Japan may have a reputation for cutting-edge technology, but anyone who has lived in the country knows that digital services in the country are often rigid, antiquated and slow to change — especially in the public sector.
The country has proved it again amid the coronavirus pandemic: Failures range from major glitches with a government-backed COVID-19 contact tracking app to the delayed distribution of cash handouts due to inefficient online application systems.
The resulting embarrassment has prodded the government to finally get serious about long-overdue digital reform, and these efforts are set to begin in earnest on Wednesday with the launch of the Digital Agency.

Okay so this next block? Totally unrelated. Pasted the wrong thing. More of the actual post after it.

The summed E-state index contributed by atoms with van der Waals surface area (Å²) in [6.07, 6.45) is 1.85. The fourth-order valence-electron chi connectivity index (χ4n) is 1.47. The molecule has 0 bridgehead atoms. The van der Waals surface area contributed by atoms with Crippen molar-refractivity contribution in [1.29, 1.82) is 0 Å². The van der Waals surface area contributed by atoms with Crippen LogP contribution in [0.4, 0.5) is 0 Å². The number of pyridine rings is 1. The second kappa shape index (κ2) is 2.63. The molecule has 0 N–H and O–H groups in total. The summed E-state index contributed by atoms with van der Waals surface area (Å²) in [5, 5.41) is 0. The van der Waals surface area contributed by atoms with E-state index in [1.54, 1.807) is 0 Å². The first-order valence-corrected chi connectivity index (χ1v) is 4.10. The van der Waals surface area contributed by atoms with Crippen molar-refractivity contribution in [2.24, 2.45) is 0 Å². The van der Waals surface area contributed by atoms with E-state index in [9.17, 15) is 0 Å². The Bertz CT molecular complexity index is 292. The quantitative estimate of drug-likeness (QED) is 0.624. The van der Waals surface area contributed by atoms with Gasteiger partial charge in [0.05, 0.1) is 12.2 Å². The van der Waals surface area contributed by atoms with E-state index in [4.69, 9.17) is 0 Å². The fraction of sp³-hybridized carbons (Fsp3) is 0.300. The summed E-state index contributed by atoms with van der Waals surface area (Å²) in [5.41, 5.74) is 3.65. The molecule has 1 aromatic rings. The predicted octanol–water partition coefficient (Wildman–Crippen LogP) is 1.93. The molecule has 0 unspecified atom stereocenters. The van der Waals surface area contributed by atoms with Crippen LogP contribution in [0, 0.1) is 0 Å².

That will depend on whether the Digital Agency will be able to break away from Japan’s traditional bureaucratic culture, according to experts.
Digital reform is indeed a grave task, but some might think the creation of a new agency is nonetheless unnecessary. But Masaaki Taira, former state minister at the Cabinet Office in charge of information technology policy, believes the Digital Agency will be the linchpin that keeps change on track.